TEMPO.CO, Jakarta - The Energy and Mineral Resources Deputy Minister Arcandra Tahar lamented on the high interest rates that local banks impose for new renewable energy funding. Local banks are imposing an average interest rate between 10 and 11 percent.
The high rate, he said, is inhibiting the government's goals to develop new energy. With an investment return rate of around 14 percent, business actors are less inclined to work on something with just a three-percent profit.
Arcandra said Indonesia needs to have an interest rate average of just four to five percent to help pursue the goal of reaching a clean energy mix of 23 percent by 2025. To date, the clean energy contribution is 11.9 percent.
The Water Power Developers' Association chairman Riza Husni disagrees with the deputy minister. He said that the problem hampering clean energy development is not the high bank interest rate—but the selling prices of electricity that are too cheap.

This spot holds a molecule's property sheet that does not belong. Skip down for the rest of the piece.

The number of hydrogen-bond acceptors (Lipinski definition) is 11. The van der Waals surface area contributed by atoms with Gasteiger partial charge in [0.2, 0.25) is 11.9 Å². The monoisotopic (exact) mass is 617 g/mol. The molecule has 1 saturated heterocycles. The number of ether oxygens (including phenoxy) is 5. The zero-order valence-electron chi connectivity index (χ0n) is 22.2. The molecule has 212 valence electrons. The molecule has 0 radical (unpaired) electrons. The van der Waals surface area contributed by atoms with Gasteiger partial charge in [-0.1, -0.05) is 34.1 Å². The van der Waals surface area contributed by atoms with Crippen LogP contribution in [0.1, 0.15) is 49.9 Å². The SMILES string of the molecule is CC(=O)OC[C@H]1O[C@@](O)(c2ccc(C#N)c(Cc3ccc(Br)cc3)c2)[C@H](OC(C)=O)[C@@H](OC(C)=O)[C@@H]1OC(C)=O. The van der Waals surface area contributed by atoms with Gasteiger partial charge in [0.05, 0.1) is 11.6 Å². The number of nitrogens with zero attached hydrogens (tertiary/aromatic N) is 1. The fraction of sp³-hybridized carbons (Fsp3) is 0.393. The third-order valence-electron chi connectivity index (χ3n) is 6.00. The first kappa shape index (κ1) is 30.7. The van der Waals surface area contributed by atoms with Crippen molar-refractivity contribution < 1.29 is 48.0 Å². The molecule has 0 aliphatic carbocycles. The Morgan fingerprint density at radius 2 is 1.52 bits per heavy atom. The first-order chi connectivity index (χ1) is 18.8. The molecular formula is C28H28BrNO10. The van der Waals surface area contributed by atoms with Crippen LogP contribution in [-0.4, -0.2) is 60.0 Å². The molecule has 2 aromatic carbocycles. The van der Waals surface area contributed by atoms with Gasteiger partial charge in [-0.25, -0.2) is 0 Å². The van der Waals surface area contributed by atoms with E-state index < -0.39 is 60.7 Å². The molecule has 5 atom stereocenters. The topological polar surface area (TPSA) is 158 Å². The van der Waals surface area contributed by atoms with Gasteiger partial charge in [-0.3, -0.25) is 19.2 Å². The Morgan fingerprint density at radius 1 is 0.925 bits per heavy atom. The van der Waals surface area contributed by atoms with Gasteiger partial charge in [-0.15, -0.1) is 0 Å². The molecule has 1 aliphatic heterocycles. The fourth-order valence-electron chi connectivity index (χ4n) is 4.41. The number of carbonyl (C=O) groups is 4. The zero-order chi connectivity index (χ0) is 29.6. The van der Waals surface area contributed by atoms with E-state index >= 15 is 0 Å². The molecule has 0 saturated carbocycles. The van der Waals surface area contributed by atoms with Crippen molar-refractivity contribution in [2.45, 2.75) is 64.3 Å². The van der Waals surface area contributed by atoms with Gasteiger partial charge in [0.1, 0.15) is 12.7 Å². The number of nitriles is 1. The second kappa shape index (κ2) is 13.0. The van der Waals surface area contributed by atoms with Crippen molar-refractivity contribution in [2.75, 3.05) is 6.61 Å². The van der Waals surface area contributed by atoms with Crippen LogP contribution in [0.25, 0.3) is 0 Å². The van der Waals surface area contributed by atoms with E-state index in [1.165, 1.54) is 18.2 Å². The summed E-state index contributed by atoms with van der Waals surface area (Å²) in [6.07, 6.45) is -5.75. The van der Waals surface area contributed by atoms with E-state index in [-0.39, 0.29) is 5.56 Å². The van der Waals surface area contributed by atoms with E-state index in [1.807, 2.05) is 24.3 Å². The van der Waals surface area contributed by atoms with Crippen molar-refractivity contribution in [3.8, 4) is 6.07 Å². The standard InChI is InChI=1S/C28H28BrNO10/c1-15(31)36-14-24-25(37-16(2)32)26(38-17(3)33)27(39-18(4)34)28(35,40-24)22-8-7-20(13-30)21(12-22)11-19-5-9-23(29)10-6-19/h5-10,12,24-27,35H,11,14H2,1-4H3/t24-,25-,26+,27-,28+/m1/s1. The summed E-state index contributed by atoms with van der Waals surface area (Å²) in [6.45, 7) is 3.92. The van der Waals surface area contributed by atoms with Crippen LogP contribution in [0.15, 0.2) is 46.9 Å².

Regulations in Indonesia limit the selling price of electricity based on the cost of production.
This policy, Riza said, has lowered Indonesia's rating in the Renewable Energy Country Attractiveness Index (RECAI) by Ernst and Young to below 40. In 2015, Indonesia was at the 38th position.
"Suppressing clean energy prices will lessen investment attractiveness and makes Indonesia dependent on fossil energy," he argued.
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